For Immediate Release:
Oskar Fischinger Retrospective January 2, 2006 at Lincoln Center, New York.
The Film Society of Lincoln Center in association with The Center for Visual Music presents "Oskar Fischinger: Optical Etudes," featuring many preserved prints of Fischinger's classic Visual Music films.
2, 2006, 5:00 and 9:00
(program screens twice, separate admissions) NOTE
Lincoln Center, Walter Reade Theater, 165 West 65th Street, plaza level, New York, New York
Tickets on sale online through Lincoln Center site (www.filmlinc.com) and at the box office.
For those never exposed to the brilliant, minimalistically designed and hyperactive abstract shapes so artfully manipulated on these celluloid canvases, prepare yourselves for an intellectually stimulating, sometimes emotionally overwhelming experience. (Greg Ford)
Decades before computer graphics, before music videos, even before "Fantasia" (the 1940 version), there were the abstract animated films of Oskar Fischinger (1900-1967), master of "absolute" or nonobjective filmmaking. He was cinema's Kandinsky, an animator who, beginning in the 1920's in Germany, created exquisite "visual music" using geometric patterns and shapes choreographed tightly to classical music and jazz. (John Canemaker)
We now understand Oskar Fischinger not only as a link between the geometric painting of pre-war Europe and post-war California but as a grandfather of the digital arts. (Peter Frank)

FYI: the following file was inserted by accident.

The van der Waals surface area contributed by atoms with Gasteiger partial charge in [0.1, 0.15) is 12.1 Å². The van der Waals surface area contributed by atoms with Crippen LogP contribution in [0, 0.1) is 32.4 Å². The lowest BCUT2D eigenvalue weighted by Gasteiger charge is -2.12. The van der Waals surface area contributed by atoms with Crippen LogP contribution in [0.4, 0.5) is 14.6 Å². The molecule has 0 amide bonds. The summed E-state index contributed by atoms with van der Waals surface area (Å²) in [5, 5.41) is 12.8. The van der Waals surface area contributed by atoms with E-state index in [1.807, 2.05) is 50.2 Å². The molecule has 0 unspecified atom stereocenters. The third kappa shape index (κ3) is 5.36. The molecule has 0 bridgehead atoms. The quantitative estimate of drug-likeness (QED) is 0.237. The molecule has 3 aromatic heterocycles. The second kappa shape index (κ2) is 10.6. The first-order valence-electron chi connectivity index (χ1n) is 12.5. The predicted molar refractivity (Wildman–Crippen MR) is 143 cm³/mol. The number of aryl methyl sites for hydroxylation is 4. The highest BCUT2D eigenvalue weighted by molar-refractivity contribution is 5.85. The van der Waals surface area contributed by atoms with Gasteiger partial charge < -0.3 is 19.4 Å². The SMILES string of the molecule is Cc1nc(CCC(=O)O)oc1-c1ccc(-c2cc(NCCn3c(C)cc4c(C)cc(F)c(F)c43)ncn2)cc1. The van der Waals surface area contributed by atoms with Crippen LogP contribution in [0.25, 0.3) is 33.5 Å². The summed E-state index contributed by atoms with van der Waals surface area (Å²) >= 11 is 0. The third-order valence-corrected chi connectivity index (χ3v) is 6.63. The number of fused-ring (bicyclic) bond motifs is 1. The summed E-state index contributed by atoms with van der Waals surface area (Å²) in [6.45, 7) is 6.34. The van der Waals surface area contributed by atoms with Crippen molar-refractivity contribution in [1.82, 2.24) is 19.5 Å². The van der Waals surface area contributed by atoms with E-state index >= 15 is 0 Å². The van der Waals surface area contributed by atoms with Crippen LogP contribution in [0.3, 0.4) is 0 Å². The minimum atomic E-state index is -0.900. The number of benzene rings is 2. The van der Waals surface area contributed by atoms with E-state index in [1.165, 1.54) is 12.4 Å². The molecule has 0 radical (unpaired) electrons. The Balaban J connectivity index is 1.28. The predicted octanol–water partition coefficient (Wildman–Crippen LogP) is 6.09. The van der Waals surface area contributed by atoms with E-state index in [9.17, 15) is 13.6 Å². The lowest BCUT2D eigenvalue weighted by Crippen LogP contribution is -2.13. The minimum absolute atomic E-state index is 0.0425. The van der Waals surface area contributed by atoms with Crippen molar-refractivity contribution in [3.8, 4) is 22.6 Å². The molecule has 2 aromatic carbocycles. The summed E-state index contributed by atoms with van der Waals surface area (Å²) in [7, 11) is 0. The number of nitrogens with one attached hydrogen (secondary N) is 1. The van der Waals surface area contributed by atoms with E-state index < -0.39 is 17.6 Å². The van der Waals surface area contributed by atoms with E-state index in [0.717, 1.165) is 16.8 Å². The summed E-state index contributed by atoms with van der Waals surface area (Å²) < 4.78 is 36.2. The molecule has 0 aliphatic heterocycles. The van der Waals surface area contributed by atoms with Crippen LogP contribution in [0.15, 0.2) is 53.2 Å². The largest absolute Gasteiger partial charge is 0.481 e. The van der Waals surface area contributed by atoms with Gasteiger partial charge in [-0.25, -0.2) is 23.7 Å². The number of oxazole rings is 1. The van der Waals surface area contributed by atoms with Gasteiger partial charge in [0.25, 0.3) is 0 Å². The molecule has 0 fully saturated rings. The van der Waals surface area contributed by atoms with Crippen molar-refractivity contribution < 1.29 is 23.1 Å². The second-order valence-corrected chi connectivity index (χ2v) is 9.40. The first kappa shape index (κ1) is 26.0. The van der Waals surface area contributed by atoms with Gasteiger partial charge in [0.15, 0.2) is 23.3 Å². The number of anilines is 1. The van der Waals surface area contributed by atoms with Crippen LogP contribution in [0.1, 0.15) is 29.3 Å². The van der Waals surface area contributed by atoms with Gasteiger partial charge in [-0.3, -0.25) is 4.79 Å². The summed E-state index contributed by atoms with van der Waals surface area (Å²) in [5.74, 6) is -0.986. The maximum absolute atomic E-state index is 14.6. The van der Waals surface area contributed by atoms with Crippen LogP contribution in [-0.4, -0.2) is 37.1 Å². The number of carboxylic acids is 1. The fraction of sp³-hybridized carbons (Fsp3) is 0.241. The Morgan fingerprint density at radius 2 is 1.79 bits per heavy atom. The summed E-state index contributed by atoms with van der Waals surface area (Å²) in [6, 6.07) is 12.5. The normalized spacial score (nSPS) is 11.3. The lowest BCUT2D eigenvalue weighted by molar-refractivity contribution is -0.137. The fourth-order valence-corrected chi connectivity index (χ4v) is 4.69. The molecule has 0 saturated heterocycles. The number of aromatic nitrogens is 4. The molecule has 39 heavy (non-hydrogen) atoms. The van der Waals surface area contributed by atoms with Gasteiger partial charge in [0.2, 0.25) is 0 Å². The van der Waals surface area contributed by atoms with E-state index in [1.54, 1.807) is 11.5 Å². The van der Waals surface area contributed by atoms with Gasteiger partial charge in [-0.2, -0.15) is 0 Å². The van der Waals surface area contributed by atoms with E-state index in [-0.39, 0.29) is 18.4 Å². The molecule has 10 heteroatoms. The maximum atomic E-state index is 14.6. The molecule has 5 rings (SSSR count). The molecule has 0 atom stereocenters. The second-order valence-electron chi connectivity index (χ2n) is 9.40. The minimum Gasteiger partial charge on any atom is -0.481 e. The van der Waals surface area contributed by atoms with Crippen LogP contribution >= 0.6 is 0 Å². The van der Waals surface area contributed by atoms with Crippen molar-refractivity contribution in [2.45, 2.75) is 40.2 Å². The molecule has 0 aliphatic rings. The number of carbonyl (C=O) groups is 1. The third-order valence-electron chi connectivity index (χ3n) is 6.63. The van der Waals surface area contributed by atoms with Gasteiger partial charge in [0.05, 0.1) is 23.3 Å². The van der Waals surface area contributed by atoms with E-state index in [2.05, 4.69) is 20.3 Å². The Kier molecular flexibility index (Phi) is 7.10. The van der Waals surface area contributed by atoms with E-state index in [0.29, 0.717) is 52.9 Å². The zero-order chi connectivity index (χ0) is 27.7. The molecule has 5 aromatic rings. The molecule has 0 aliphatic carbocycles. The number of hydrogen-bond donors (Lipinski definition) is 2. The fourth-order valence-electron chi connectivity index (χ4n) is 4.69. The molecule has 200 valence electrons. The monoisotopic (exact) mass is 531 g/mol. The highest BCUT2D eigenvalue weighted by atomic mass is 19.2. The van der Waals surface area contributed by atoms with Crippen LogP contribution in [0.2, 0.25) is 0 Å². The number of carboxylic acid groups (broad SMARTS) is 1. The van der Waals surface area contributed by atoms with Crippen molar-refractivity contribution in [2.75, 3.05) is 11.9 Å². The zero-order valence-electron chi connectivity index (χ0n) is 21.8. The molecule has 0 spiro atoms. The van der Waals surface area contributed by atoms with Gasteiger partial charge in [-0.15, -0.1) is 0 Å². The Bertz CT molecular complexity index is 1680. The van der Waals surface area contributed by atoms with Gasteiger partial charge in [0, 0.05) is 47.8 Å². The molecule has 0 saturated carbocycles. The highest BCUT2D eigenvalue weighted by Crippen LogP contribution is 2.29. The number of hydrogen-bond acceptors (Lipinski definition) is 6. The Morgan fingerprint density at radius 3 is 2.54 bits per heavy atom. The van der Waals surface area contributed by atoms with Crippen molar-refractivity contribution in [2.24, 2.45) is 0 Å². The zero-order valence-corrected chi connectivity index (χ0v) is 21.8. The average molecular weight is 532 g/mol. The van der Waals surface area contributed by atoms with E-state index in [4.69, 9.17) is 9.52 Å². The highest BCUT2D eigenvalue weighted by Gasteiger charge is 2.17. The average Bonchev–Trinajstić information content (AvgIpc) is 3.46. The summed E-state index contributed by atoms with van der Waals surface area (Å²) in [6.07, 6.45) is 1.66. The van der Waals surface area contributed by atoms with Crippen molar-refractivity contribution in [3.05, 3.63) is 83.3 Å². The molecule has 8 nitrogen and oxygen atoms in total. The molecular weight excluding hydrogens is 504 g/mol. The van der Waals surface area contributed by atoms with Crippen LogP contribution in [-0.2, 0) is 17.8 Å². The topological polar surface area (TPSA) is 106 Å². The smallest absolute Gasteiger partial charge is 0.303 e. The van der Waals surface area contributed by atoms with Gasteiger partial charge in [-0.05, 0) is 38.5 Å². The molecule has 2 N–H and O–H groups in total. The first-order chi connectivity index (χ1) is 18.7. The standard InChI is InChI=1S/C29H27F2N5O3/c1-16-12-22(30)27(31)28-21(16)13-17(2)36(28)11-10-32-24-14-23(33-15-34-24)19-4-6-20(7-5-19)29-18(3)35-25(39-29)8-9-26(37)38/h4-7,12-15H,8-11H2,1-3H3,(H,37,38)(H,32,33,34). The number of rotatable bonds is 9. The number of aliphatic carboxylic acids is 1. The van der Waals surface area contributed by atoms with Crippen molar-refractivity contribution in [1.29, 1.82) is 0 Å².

The program samples glimpses of Fischinger's earliest silent endeavors before plunging headlong into his unmistakable universe of vibratory parallel lines, comet-like spheroids and pulsating concentric circles, favorite primal forms deployed in one-to-one matchups with pieces by Brahms (1931's Study No. 7), Wagner and Grieg (1933's Kreise), Mozart (1935's Muratti Privat cigarette ad), John Phillip Sousa (1941's American March), and Johann Sebastian Bach (1947's Motion Painting No. 1). Fischinger's technique, equally adept at interpreting then-contemporaneous pop music, testifies to the powerful effects that can be wrought through pure abstraction. Biographer William Moritz wrote, "Oskar Fischinger is one of the greatest artists of the 20th century, embracing the abstraction that became the major art movement of that century, and exploring the new technology of the cinema to open abstract painting into a new Visual Music that performs in liquid time." (Greg Ford)
Program also includes: Allegretto (2 versions), Radio Dynamics, Study No. 6, Spiritual Constructions, R-1 Ein Formspiel, Walking from Munich to Berlin and more. 35mm and 16mm.
Program provided by Center for Visual Music. Prints preserved by the Academy Film Archive, CVM and Fischinger Archive, with the support of Film Foundation, Sony, Deutsches Filmmuseum and Cinémathèque Québécoise.
These screenings are part of the Film Society's Cartoon Musicals II series.
* TIME CHANGE - since the mailing of the announcement postcards, the times have been changed slightly. The new correct times are 5 and 9 pm
Center for Visual Music - CVMarchive@gmail.com
Los Angeles 213-683-1514
Center for Visual Music is a nonprofit film archive dedicated to visual music, experimental animation and avant-garde media.
Still from Allegretto (c) Elfriede Fischinger Trust, all rights reserved